What you might not know, however, is that there are places in Pottstown that are specifically designated for sledding. The Parks and Rec department of Pottstown Borough lists the following streets::
#1: South Price Street (Between South Street and Center Avenue)
#2: Rosemont Alley
#3: Loop Drive (Between Burden Drive and Winding Road)
#4: Hawthorne Avenue (Between N. Hills Blvd and S. Hills Blvd)
#5: South Evans (Between Cherry Street and Laurel Street)
And, here are the details about sledding in these spots:
- Rules: Barricades should be placed in proper position by first sledder to arrive at area, and removed by last person(s) using the hill. (Put it back to curb)
- Hours: 4:00 p.m. – 7:00 p.m. (School Days) 9:00 a.m. – 7:00 p.m. (Weekends/Non-school days)
After a nice conversation with the Parks and Recreation Department, I also learned that there are great sledding hills at Brookside Country Club and Lincoln Elementary, just in case the snow has already melted on the street sledding areas. I was really surprised to hear that at one point in Pottstown’s history you could sled all the way down Mervine Street, which would be closed off for just this purpose.
That sounded like fun, even to me and I am not a big fan of winter or snow or even being cold.
Back at Rupert, the wind was blowing, but that didn’t stop kid after kid from showing up at the hill, some with air filled and gravity defying tubes, others with saucers, still others with the newest thing in sleds that are just a little slip of plastic and require the rider to throw themselves down the hill headfirst and reward them with a super fast ride. My own kids have a mixture of sleds: a saucer, an old-fashioned two-person model and the newest addition, a snowboard.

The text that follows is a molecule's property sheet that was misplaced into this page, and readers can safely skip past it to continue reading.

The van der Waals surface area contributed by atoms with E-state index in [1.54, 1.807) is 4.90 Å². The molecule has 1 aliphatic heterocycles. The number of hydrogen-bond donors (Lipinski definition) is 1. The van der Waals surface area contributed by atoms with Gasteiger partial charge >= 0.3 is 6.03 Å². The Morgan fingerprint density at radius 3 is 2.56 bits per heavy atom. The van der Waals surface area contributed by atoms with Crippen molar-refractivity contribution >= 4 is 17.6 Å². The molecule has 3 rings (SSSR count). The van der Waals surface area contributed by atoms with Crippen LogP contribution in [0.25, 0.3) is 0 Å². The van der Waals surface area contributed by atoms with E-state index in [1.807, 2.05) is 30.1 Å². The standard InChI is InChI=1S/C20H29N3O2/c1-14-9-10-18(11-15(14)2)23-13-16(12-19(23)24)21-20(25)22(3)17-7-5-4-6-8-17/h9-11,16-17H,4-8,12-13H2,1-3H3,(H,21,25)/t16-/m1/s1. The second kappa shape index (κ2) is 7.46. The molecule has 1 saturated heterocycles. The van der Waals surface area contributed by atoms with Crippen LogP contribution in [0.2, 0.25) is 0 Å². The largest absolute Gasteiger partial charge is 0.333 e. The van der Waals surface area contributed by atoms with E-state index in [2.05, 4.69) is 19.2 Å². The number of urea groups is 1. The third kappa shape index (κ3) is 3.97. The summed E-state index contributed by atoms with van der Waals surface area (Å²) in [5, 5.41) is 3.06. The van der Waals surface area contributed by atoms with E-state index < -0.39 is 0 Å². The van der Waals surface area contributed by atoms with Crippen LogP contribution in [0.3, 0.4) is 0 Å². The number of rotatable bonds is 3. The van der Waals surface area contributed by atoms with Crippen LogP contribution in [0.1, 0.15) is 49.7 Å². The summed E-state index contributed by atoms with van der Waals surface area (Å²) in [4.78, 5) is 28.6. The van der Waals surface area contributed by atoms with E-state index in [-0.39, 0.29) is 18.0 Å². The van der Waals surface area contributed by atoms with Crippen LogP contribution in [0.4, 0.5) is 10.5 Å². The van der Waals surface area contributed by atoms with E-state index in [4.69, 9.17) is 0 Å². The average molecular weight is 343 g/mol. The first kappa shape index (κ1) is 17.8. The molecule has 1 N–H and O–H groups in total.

We stuck it out for an hour and a half, down the hill and back up, braving the frigid wind. The kids raced each other and I spent a lot of time yelling for them to bail out of the sleds before they hit the street. Finally, we all walked back home. More accurately, I dragged two of my kids home in a sled, listening to them plotting the next snowstorm and reminding each other to turn their pajamas inside-out.
Got a favorite place to sled in Pottstown? How about a memory of winters past and your favorite sledding spots? We’d love to hear about it.
If you pose the question “what is art?” to a room full of kindergarteners, you will get all kinds of answers. As usually happens with kids, the first answer kind of sets the trend for the rest. So, if the first child says “art is when I play with play-doh,” you are bound to get at least four more answers pretty much like the first. Then, you will get a few who want to tell you about their dog, or their sister, or even what they had for lunch
But if you keep calling on them, you might get the kind of answer that art teachers really love, just as I got last week in my first volunteer gig with Art Goes to School. One round- faced five-year-old raised his hand and summed it all up in one sentence: “Everything is art!”
Art Goes to School (AGTS) might just be the coolest program that you don’t know about. The local chapter of this non-profit volunteer organization brings art history and appreciation to kids in the Pottstown School District every winter, and has been doing so for the last 20 years or so. Another chapter visits the Owen J. Roberts elementary schools. Started under the auspices of the Junior League in 1962, AGTS became an independent non-profit about 10 years ago and today has grown to include 52 groups in PA and NJ.
Basically, all AGTS volunteers work with the same portfolio, which changes from year to year. In the fall, chapters meet to discuss the works, this year ranging from the well known like Andy Warhol’s famous portrait of Marilyn Monroe to the obscure like The Poultry Market by Walter Henry Williams, and get familiar with all the works. Then, each volunteer gets to bring their own particular style to their presentation, which, for me meant asking the kids what they think art really is.
Once we waded through some silly answers and I heard what about half the class got for Christmas, we got down to the business of looking at some art and talking about what they liked and didn’t like. I, personally, loved having the little kids because there is something so unguarded about the way they approach art and they have no filter (for better or for worse) about sharing what they think. Because I have some idea of the average attention span of a kindergartner in the late afternoon of the first day back after winter break, I brought brand new crayons and asked them to draw something for me.